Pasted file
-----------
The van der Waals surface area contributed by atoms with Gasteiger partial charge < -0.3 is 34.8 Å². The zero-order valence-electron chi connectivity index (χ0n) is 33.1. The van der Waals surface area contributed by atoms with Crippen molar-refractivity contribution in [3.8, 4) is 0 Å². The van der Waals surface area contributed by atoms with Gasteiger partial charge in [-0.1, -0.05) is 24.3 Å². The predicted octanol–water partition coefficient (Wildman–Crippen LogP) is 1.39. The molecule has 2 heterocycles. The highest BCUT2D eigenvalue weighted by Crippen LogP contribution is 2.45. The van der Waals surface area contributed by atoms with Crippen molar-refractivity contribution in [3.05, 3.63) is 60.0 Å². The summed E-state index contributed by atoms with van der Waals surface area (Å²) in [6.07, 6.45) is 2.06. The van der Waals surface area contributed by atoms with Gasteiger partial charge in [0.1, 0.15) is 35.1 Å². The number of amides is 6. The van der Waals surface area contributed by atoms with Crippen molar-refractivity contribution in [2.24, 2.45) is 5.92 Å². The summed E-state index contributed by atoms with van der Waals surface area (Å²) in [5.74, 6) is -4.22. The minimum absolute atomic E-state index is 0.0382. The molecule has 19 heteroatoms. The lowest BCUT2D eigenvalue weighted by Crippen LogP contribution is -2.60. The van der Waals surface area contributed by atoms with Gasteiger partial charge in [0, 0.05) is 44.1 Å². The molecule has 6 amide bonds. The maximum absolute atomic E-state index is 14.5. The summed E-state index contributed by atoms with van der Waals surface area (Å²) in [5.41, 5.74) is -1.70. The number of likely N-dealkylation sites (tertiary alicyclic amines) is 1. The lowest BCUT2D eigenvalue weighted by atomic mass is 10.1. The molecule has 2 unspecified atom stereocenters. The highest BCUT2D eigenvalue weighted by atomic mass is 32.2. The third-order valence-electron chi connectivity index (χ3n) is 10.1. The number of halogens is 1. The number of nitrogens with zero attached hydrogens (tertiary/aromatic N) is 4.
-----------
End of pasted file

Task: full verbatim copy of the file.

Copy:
The van der Waals surface area contributed by atoms with Gasteiger partial charge < -0.3 is 34.8 Å². The zero-order valence-electron chi connectivity index (χ0n) is 33.1. The van der Waals surface area contributed by atoms with Crippen molar-refractivity contribution in [3.8, 4) is 0 Å². The van der Waals surface area contributed by atoms with Gasteiger partial charge in [-0.1, -0.05) is 24.3 Å². The predicted octanol–water partition coefficient (Wildman–Crippen LogP) is 1.39. The molecule has 2 heterocycles. The highest BCUT2D eigenvalue weighted by Crippen LogP contribution is 2.45. The van der Waals surface area contributed by atoms with Crippen molar-refractivity contribution in [3.05, 3.63) is 60.0 Å². The summed E-state index contributed by atoms with van der Waals surface area (Å²) in [6.07, 6.45) is 2.06. The van der Waals surface area contributed by atoms with Gasteiger partial charge in [0.1, 0.15) is 35.1 Å². The number of amides is 6. The van der Waals surface area contributed by atoms with Crippen molar-refractivity contribution in [2.24, 2.45) is 5.92 Å². The summed E-state index contributed by atoms with van der Waals surface area (Å²) in [5.74, 6) is -4.22. The minimum absolute atomic E-state index is 0.0382. The molecule has 19 heteroatoms. The lowest BCUT2D eigenvalue weighted by Crippen LogP contribution is -2.60. The van der Waals surface area contributed by atoms with Gasteiger partial charge in [0, 0.05) is 44.1 Å². The molecule has 6 amide bonds. The maximum absolute atomic E-state index is 14.5. The summed E-state index contributed by atoms with van der Waals surface area (Å²) in [5.41, 5.74) is -1.70. The number of likely N-dealkylation sites (tertiary alicyclic amines) is 1. The lowest BCUT2D eigenvalue weighted by atomic mass is 10.1. The molecule has 2 unspecified atom stereocenters. The highest BCUT2D eigenvalue weighted by atomic mass is 32.2. The third-order valence-electron chi connectivity index (χ3n) is 10.1. The number of halogens is 1. The number of nitrogens with zero attached hydrogens (tertiary/aromatic N) is 4.